Since 1980 the legendary Dakota Apartments has been best-known as being the home of musician John Lennon, and also as the unfortunate location of his tragic death. The building is also typically associated with being the filming location for the horror film “Rosemary's Baby.” What most people do not know, however, is that it has been the home of Lauren Bacall, Leonard Bernstein, Rosemary Clooney, Jose Ferrer, Roberta Flack, Judy Garland, Boris Karloff, John Madden, Rudolf Nureyev, Yoko Ono, Gilda Radner, Rex Reed, and other luminaries of business, literature, stage, and screen. What fewer people know is that it was financed by a brilliant and visionary businessman with the vast fortune he acquired as as a result of the invention and marketing of the Singer sewing machine. And there is more. A lot more.
“There is so much to know and see and appreciate about the Dakota and its extraordinary impact on luxury apartment living in New York and the development of Manhattan's Upper West Side,” says Cardinal, an Investigative Historian whose private memorabilia collection was the foundation for the book and an associated forthcoming documentary. “Sadly, all most people know is that John Lennon lived and died there. As a result it has become a macabre tourist attraction. We'd like to change that with these books and our documentary. The Dakota is a place that deserves to be admired and celebrated.”
Among the interesting trivia in the book is that the Dakota had its own underground power plant which provided electricity to the building itself and also to the surrounding neighborhood. That was essentially unheard of in the 1880s. Also, at a time when passenger elevators were a relatively new invention, the Dakota had a grand total of eight – four for residents and four for servants. On the SE corner of the 1st floor was a private restaurant for the exclusive use of residents and their guests. The young architect - Henry Janeway Hardenbergh - wanted the building to be fireproof, so in some places the walls are 3 - 4 feet thick. Following the Dakota's success, he went on to design the Plaza Hotel and the original Waldorf-Astoria. The Dakota was designated a New York City Landmark in 1969. The building was added to the National Register of Historic Places in 1972, and was designated as a National Historic Landmark in 1976.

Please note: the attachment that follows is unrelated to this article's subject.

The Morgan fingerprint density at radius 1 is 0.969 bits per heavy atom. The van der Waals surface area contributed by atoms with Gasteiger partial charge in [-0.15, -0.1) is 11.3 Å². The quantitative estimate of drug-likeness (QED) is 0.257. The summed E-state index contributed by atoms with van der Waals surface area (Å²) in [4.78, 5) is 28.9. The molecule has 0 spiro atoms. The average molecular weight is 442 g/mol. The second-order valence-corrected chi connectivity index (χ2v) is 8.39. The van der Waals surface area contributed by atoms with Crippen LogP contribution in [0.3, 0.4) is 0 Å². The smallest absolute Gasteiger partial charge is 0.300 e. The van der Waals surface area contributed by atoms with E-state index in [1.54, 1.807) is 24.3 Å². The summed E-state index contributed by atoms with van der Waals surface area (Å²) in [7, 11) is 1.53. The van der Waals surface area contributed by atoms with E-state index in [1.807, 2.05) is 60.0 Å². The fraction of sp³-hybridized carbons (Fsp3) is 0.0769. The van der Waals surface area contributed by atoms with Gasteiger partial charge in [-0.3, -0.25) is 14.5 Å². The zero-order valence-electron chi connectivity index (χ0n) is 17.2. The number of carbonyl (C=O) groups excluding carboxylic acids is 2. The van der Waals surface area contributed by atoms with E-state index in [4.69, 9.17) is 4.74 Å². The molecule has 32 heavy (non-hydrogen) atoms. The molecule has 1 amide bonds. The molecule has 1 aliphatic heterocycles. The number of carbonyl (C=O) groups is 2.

Volume I of “The Dakota Scrapbook” focuses on the Exterior of the building. That includes the north, south and west facades, as well as the east facade that directly faces Central Park. Within the pages are rarely-seen images and floor plans of the gabled roof and the interior courtyard that few people besides Dakota residents, their guests, and fortunate folks who have been invited in through the ornate iron security gates have ever seen.
“It is our sincere desire to encourage people to stop looking at the building as the location of a horrific crime scene and to start glancing up and around so they can be truly amazed by the fabulous history and architecture,”
The Dakota Scrapbooks were researched, written and designed by a team of Investigative Historians, writers, and photographers known as “The Cardinals.” They are presently in production on several other scrapbook-style books that showcase buildings of architectural significance around the world. Coming soon are scrapbook-style books on other Upper West Side buildings. Anyone who wishes to share any rare images, facts, trivia, audio or video is encouraged to contact the Cardinals. Next to be published will be “The Friar Park Scrapbook” which will celebrate the 120-room Victorian-era, neo-Gothic mansion in Henley-on-Thames that was purchased in January 1970 by John Lennon's fellow Beatle George Harrison.
The book is currently available in various digital formats exclusively through Kindle & CampfireNetwork.com.
Visit DakotaDocumentary.com or CampfireNetwork.com for more information.